Washington, DC – July 29, 2015 – Yesterday, on the 5th Anniversary of the UN General Assembly resolution on the human right to safe and clean drinking water and sanitation, the US Human Rights Network, along with more than twenty U.S. grassroots and national groups including the National Lawyers Guild, individuals, and universities filed a request for a hearing with the Inter-American Commission on Human Rights (IACHR), a regional human rights commission, regarding the human right to water in the United States.
The request is responding to the urgent situations nationwide involving a lack of access to clean and affordable water, and highlights several of those critical situations that represent key water challenges in urban, rural, and indigenous communities. The request includes information on African-American communities in Michigan, Maryland, and rural Alabama, Latino communities in rural California, and Indigenous communities in the Southwest that have been disproportionately affected.
Four years after the UN Special Rapporteur on the human right to safe drinking water and sanitation conducted an official country visit to the United States, but communities continue to suffer, and in some cases face even more dire conditions. During her visit she observed policies and practices impacting the access to safe and affordable water for disadvantaged communities and issued her report and a set of recommendations.
As Patricia Jones, Unitarian Universalist Service Committee, Senior Program Leader on the Human Right to Water points out: “Findings from the US Conference of Mayors and our own research document that for the lowest 20% income earners in the U.S., water and sanitation services command from 5-20% of monthly household income, 2-10 times the international guideline for the human right to water. Historic racism has locked lowest income populations in cyclical poverty that is pushing thousands out of their homes with mass water shut offs deployed by public utilities against those who cannot pay increasing rates, rising at 5-8% per annum and over 41% since 2010. No longer can the U.S. ignore this crisis federal and state agencies responsible for water must step in and address this suffering.”
If the IACHR accepts the request, the hearing will take place during the 156th session of the commission from October 19-23, 2015 in Washington, DC. The U.S. government will be required to respond and be present at the hearing, and answer requests for information.
Established in 1959, the Inter-American Commission on Human Rights promotes the observance of and respect for human rights throughout the Americas. The commission is expressly authorized to examine allegations of human rights violations by all 35 member-states of the Organization of American States, which includes the United States, and to investigate specific allegations of violations of Inter-American human rights treaties, declarations, and other legal instruments. The Commission has its headquarters in Washington, D.C.
Salote Soqo, Bay Area Program Coordinator, Environmental Justice Coalition for Water (EJCW) remarked: “The human right to water is essential to the realization of all human rights, which water-affected communities of color are also struggling with. This reality makes it more urgent and crucial that efforts to address the human right to water must be mobilized now. This hearing request is a starting point to increase visibility.”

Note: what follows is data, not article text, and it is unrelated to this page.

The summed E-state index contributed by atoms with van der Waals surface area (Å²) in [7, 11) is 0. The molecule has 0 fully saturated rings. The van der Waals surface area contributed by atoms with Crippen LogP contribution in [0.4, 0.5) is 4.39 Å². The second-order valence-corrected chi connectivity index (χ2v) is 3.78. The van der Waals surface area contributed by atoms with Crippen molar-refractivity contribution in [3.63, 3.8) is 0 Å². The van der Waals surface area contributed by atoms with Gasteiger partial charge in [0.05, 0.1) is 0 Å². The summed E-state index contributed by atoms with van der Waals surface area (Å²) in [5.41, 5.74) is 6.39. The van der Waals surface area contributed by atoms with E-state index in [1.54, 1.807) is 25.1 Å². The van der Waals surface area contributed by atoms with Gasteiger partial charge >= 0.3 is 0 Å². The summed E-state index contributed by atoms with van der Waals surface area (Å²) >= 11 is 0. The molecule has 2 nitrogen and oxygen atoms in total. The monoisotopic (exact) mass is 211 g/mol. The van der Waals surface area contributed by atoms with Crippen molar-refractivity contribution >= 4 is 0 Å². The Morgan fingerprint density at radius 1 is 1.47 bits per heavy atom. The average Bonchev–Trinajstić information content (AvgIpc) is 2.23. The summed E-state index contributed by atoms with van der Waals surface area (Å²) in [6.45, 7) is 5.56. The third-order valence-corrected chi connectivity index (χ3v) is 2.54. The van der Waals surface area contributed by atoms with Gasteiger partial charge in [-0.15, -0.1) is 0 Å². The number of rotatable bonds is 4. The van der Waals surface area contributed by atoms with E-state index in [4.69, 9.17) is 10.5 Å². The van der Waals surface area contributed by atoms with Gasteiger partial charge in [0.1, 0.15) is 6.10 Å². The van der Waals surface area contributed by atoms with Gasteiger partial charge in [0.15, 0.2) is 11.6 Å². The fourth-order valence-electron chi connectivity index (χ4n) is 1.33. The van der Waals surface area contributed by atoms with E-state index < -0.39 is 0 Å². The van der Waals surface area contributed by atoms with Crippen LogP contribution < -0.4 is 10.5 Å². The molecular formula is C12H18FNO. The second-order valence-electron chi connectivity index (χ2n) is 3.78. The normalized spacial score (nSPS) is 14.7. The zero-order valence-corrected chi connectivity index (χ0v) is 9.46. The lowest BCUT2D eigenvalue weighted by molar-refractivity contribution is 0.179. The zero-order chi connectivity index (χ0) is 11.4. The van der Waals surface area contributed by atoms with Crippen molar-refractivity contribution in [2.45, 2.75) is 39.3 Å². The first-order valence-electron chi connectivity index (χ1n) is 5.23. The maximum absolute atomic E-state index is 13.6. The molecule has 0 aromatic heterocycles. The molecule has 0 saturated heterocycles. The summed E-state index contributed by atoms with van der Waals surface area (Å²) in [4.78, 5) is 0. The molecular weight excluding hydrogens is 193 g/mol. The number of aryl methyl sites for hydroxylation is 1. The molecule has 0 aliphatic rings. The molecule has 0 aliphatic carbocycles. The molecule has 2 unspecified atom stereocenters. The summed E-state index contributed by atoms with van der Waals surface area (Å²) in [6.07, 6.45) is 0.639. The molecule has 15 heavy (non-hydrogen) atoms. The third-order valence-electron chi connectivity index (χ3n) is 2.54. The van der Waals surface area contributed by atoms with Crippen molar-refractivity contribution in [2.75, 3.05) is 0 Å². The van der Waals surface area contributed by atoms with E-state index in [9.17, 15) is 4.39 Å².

“We look forward to the opportunity to discuss with the Commission and the United States government this critical situation of lack of access to clean and affordable water that disparately impacts racial minorities in urban, rural, and tribal areas across the United States.” Ejim Dike, Executive Director of the US Human Rights Network (USHRN).
A copy of the request for the hearing can be found at: http://bit.ly/IACHRUSRighttoWater
The US Human Rights Network is a national network of organizations and individuals working to strengthen a human rights movement and culture within the United States led by the people most directly impacted by human rights violations. We work to secure dignity and justice for all. www.ushrnetwork.org
More information on organizations highlighted in the request can be found at:
Environmental Justice Coalition for Water: http://ejcw.org/
Michigan Welfare Rights Organization: http://mwro.org/
New Mexico Environmental Law Center: www.nmelc.org/
Unitarian Universalist Service Committee: www.uusc.org/campaigns/the-human-right-to-water
The hearing request was filed on behalf of the following groups and individuals: The US Human Rights Network (USHRN), UC Berkley, School of Law, International Human Rights Law Clinic (IHRLC), Alabama Center for Rural Enterprise Co. Inc. , The Albuquerque, Center for Peace and Justice, Detroit/Michigan Chapter of the National Lawyers Guild, Environmental Justice Coalition for Water (EJCW), Food & Water Watch, Global Initiative for Economic, Social and Cultural Rights , Human Rights Advocates, Massachusetts Global Action/Color of Water Project, The Metro Atlanta Task Force for the Homeless, Michigan Welfare Rights Organization, People’s Water Board, National Economic & Social Rights Initiative , National Lawyers Guild , New Mexico Environmental Law Center, The Program on Human Rights and the Global Economy (PHRGE), Northeastern University, Santa Clara University’s International Human Rights Clinic School of Law , Unitarian Universalist Service Committee, Curtis Cooper, the Law Office of Curtis Cooper, Cynthia Soohoo, Associate Professor CUNY Law School, Edwards and Jennings, PC , Lyda et al. v City of Detroit, Dept of Water and Sewage, Pro Bono Legal Committee, and the Sugar Law Center.